After forty articles or more on the topic and other efforts underway to promote it, balanced voting still remains a widely unfamiliar concept, so the innocent sounding question in the title suggests first answering the more fundamental question, What is Balanced Voting?
Image Deleted Because Wiki Page Empty or Removed ImageBalanced Voting describes not a single specific voting system; it is a property shared by many different voting systems, all of which encourage elections with several competing candidates. This happens not by way of any special treatment for minor party or independent candidates, however. The benefit of balanced voting systems is that they reduce or eliminate an unfair advantage that other voting systems provide for very large political parties.
A voting system is balanced if it makes it just as easy for a voter to show opposition as to show support for a candidate. In this article, we will describe two balanced voting systems in a way that illustrates how a traditional voting system can generally be transformed into a balanced one.
Plurality Voting (PV) is the familiar system we nearly always use in our elections. The PV voter is asked to cast a vote for exactly one candidate; the candidate who receives the most supporting votes is declared the winner. The balanced version of this system still limits a voter to expressing an opinion about only one candidate, but the voter is given the option to express either support or opposition to that chosen candidate. We call this the Balanced Plurality Voting (BPV) system, where the candidate with the largest net vote (with net vote defined as the number of votes opposing subtracted from the number of votes supporting the candidate) is declared the winner.
A switch from PV to BPV could open up the prospect of a win by a minor party or independent candidate. What would be needed is enough major-party voters choosing to vote opposition rather than in support. While there is no guarantee that this would happen in any given election, surely it would occur in some elections.
Our second example is based on Approval Voting (AV) rather than on PV. An AV voter is not restricted to choosing just one candidate but instead is invited to indicate any number of candidates the voter chooses to support. In much the same way as with PV, we can transform AV into a balanced system. The balanced version of this system, Balanced Approval Voting (BAV), allows a voter, for any number of candidates, the choice of specifying either support or opposition. A typical BAV voter may decide to indicate support for one or more candidates and perhaps opposition to some others but not express an opinion about several remaining candidates. Counting of BAV ballots is much the same as for BPV except that each voter may contribute multiple votes, some in support, some in opposition while contributing no opinion about the others.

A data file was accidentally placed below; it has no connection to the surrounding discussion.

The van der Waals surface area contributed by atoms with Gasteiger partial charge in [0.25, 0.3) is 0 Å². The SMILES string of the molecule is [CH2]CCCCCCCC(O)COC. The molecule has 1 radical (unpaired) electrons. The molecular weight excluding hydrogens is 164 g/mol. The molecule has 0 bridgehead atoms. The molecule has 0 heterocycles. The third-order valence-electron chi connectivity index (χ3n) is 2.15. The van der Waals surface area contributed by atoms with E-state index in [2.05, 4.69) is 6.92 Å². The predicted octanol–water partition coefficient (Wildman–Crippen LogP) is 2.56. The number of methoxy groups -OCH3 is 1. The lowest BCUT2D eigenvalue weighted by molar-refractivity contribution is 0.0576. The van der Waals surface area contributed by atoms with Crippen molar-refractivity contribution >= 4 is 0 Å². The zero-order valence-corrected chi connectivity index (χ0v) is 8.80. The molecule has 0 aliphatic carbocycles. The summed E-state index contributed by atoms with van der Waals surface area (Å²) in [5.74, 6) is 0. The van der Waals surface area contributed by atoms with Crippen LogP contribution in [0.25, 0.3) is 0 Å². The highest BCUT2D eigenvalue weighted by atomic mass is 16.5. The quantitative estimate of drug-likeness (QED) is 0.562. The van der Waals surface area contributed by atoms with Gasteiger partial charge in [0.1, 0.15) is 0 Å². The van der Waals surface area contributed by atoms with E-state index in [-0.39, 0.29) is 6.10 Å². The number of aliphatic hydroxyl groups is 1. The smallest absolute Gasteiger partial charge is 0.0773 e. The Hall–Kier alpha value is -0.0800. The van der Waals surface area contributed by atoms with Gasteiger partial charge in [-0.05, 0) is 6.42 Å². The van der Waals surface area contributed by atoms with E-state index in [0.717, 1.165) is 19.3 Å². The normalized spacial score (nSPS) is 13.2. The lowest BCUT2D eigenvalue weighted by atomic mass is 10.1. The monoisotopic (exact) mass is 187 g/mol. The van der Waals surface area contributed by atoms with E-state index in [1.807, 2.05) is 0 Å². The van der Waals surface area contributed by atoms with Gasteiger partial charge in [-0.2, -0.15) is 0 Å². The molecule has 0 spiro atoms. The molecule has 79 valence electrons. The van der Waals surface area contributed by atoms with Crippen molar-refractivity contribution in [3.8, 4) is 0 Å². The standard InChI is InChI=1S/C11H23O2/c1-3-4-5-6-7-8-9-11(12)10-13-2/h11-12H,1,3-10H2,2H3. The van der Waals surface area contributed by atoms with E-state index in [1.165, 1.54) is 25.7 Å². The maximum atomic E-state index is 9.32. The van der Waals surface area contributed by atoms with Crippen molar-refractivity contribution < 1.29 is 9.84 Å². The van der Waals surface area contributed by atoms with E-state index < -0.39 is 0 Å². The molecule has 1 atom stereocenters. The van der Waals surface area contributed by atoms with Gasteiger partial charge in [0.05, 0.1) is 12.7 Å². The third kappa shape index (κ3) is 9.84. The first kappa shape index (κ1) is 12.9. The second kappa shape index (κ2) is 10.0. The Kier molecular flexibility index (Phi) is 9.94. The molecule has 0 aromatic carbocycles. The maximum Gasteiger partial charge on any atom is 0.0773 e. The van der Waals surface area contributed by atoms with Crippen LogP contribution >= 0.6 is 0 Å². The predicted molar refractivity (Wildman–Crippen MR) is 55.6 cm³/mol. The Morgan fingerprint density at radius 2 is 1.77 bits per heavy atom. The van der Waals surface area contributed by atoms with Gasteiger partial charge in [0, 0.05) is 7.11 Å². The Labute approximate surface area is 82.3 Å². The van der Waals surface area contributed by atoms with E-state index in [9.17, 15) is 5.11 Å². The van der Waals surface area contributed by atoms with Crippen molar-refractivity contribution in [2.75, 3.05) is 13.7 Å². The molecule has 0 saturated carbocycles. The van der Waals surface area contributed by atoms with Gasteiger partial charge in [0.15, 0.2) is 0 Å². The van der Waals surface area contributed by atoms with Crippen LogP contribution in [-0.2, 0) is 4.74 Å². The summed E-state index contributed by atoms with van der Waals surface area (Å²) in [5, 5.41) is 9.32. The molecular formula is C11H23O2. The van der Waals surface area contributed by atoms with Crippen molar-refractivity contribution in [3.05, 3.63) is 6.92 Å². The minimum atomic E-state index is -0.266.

These are only two of many possible balanced voting systems, but BAV is an especially interesting example that demonstrates so clearly how a two-party duopoly, such as between Republicans and Democrats would would quickly and surely deteriorate. So long as the two major parties are of roughly the same size (as a polarized electorate naturally tend to be), each of the major party candidates will be reduced to roughly a zero net vote. The Republican candidate, for example, with BAV, will receive roughly the same number of opposition votes (from Democrats) as support votes (from Republicans); for the same reason, the Democratic candidate will likewise receive only a quite small net vote count. With the improved flexibility that BAV voter, election of one of the two major-party candidates will no longer be certain. With the adoption of BAV, the very notion of the other party would likely become a confusing and obsolete concept.
By ignoring opposition and counting only support, PV, AV and so many other voting systems actually promote polarization. In contrast, the adoption of BAV so clearly makes such a polarized electorate unstable and ultimately unsustainable. Under BAV, the big-party candidates become vulnerable to viable competition from any candidate who manages to build significantly more support than opposition among voters. As a bonus, the divisive tactics of politicians (such as costly negative advertising) that generate enemies along with friends will tend to backfire.
BAV is not faultless, however. Ironically a potential difficulty with BAV accompanies its greatest virtue. Adoption of BAV will naturally lead to elections with several candidates in active competition and as a result there is a danger that the candidates might grow excessively. There are, however, a couple other balanced systems that are designed to manage even in such an eventuality.